Bermuda Petrel enjoys record-breaking breeding season
The Endangered Bermuda Petrel has enjoyed another record breeding season in 2017.
The final chick left the nest on the night of 27/28 June, bringing to a close a memorable season that produced a new high of 61 fledged youngsters. The nesting season, which began in November 2016, also produced a record number of 117 established breeding pairs – those that produced an egg, whether it hatched or not. It is thought that such numbers have probably not existed since the 1600s, when the formally abundant petrel was decimated by the arrival of human colonists on Bermuda, through overhunting and predation by introduced mammal predators such as pigs, rats, cats and dogs.
Bermuda Petrel, or Cahow, is endemic to Bermuda. It nests on six small islands, totalling just 20 acres, in the Castle Harbour Islands Nature Reserve, where it is protected by wardens and is the subject of an intensive management program.
When targeted conservation measures began around 1960, the entire population consisted of only 17-18 breeding pairs, producing a total of just seven to eight chicks annually. The population faced many threats and challenges, including predation by introduced rats swimming out to the nesting islands, lack of suitable deep nesting cavities, nest competition from White-tailed Tropicbirds, which took over nest burrows and killed the defenseless Cahow chicks, and light pollution from the nearby Naval Air Station (now Bermuda International Airport), which disrupts the night-flying petrel and disorients the chicks when they depart to sea.
One of the major threats facing Bermuda Petrel has been the erosion and damage to their original tiny breeding islands by repeated hurricanes, the small size of these islands also severely limiting the number of Cahow pairs that can nest on them. To address this, one of the main objectives of the Cahow Recovery Program has been to establish new nesting colonies on larger islands that are safe from hurricane erosion and have more room to enable the population to grow. The islands also must be constantly managed and wardened to eradicate predators such as rats, and control human access to prevent disturbance.
Nonsuch Island was chosen as the site to establish a new nesting colony, as it is managed to exclude rats and other invasive species and is the site of a warden’s residence. Cahows were eradicated by the early colonists on Nonsuch, and had not nested on the island since the 1620s. Translocation is a technique in which chicks are removed from their original burrows on the smaller islets and moved to artificial burrows on Nonsuch, where they are hand-fed daily and allowed to imprint on and fledge from their new site. Cahow chicks were moved to Nonsuch for five years from 2004-2008 and fed until they fledged to sea. This technique worked and almost half of the translocated birds returned between three and six years later to choose nest burrows and mates. By 2017, the number of nesting pairs at this new colony site increased to 16, with eight chicks fledging.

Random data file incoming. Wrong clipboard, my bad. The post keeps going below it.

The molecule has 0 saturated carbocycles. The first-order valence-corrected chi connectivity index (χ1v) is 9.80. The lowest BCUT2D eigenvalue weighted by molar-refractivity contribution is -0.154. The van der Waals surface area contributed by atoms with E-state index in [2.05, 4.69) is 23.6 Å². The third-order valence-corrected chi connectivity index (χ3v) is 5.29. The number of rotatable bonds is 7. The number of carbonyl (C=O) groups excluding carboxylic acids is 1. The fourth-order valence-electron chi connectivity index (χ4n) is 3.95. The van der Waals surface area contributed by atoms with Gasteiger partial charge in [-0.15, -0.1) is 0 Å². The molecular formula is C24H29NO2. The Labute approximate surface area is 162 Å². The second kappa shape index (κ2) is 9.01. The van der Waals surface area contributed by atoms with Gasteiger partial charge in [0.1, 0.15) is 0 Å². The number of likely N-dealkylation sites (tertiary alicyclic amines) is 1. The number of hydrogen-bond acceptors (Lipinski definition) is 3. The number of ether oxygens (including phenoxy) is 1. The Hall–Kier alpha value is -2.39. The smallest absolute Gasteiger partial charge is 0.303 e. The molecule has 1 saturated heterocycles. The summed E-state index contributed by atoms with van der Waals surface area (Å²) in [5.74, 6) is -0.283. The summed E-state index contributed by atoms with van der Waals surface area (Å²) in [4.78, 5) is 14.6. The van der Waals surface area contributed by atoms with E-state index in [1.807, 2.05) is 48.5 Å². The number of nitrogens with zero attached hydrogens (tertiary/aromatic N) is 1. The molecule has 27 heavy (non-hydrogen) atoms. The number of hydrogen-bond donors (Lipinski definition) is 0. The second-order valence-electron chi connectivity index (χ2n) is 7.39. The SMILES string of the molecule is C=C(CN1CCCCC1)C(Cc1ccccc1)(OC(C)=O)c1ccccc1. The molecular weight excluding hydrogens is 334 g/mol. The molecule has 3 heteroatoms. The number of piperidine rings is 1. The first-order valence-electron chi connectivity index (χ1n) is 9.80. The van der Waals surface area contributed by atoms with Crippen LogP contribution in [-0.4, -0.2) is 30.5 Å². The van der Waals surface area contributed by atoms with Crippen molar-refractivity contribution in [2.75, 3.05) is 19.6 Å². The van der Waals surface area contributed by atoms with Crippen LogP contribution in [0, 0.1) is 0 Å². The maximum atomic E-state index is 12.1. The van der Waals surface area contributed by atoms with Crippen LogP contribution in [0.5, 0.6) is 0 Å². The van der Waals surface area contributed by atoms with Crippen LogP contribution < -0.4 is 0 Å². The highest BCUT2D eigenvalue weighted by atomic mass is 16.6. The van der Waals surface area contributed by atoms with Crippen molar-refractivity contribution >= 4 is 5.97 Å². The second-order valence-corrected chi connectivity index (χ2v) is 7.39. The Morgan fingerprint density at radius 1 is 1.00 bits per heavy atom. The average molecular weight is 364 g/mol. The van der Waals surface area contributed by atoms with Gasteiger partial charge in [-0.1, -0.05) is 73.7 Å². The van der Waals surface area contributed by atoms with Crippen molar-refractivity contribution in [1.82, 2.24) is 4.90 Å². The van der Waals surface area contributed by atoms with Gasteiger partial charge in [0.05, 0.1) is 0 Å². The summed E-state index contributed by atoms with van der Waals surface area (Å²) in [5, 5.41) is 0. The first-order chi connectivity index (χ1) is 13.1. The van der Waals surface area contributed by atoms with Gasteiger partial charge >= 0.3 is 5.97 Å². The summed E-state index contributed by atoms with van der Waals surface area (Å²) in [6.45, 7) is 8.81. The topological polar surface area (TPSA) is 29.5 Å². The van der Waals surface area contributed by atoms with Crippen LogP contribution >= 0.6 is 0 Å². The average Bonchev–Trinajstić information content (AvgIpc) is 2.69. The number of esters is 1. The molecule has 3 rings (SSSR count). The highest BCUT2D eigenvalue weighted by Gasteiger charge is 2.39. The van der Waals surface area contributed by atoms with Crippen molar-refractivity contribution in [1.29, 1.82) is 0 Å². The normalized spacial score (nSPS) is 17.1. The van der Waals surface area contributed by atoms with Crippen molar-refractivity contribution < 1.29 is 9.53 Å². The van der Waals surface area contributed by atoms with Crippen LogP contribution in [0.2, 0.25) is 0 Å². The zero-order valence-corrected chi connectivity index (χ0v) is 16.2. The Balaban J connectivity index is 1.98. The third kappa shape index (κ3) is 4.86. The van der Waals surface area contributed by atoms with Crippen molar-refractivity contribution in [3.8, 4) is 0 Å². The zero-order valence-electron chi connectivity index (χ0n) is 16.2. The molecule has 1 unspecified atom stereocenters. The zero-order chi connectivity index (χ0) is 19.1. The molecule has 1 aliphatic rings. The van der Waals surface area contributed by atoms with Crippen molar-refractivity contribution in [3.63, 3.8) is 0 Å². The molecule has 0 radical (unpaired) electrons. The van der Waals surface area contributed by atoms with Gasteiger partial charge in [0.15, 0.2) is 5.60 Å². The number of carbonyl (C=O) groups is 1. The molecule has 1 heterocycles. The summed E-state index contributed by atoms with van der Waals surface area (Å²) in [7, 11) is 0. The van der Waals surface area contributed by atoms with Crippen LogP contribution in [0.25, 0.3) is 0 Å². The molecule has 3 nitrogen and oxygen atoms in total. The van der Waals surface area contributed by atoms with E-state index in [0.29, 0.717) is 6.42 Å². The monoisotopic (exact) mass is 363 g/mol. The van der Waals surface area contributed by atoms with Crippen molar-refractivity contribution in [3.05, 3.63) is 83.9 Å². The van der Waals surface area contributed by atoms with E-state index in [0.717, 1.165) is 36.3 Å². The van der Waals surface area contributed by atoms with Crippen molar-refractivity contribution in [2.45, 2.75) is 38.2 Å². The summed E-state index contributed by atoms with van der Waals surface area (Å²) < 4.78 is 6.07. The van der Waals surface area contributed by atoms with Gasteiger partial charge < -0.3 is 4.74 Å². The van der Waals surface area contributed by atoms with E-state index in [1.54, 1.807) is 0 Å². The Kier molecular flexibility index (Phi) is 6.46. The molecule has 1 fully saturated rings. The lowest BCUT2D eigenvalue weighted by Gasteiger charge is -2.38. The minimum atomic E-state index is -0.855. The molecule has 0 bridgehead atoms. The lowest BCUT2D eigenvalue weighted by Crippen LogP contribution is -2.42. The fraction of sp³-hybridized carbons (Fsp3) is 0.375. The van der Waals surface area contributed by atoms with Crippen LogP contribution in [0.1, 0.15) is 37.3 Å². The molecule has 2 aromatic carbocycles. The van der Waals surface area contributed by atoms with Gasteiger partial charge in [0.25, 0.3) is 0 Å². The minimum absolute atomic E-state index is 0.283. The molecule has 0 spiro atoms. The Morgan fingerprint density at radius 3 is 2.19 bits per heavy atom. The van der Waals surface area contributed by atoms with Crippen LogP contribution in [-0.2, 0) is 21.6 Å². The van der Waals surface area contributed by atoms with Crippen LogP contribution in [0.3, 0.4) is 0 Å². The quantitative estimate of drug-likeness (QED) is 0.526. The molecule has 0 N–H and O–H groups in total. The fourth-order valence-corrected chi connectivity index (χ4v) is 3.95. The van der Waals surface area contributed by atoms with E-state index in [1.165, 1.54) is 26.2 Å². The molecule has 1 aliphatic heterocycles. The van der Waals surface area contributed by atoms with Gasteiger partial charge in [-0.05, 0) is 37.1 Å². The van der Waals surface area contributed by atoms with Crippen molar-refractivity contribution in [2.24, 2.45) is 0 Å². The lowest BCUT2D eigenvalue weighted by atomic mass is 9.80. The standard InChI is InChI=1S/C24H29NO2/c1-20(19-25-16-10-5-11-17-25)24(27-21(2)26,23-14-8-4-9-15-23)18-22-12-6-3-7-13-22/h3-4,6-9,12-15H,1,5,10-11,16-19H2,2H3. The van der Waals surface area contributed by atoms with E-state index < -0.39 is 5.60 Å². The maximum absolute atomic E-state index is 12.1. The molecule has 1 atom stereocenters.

This project worked so well that in 2013 a second translocation program was started, to establish a second colony at a different location on Nonsuch. During the 2017 season, 14 Cahow chicks were translocated to Nonsuch, bringing the total number of chicks moved to this second site up to 65. In addition, during 2017 the first three adult petrels, moved to this site as chicks during 2013 and 2014, returned and started to occupy nest burrows at this second site, with one new pair confirmed, and it seems likely that this signals that the formation of a second new colony is underway.
Other observed threats include the invasion of Nonsuch by rats swimming over from the main island during 2016. These were eradicated by the use of rodenticide bait by November 2016, but this has highlighted the need for constant monitoring and vigilance to prevent further invasions by rats swimming out to the nesting islands. In addition, Hurricane Nicole hit Bermuda directly in October 2016, submerging two of the smaller nesting islands but causing only limited damage. In early June 2017, one of the translocated chicks was stung to death by a swarm of honeybees that occupied its nest burrows, but this swarm was removed shortly after by the Government Agricultural Officer.
Despite these threats, the Cahow population has continued to increase and recover from the edge of extinction. Due to the Recovery Program and the intensive management and control of threats to the species, the future of Bermuda’s unique national bird looks increasingly positive.
More information on Bermuda Petrel and Nonsuch Island can be found at www.nonsuchisland.com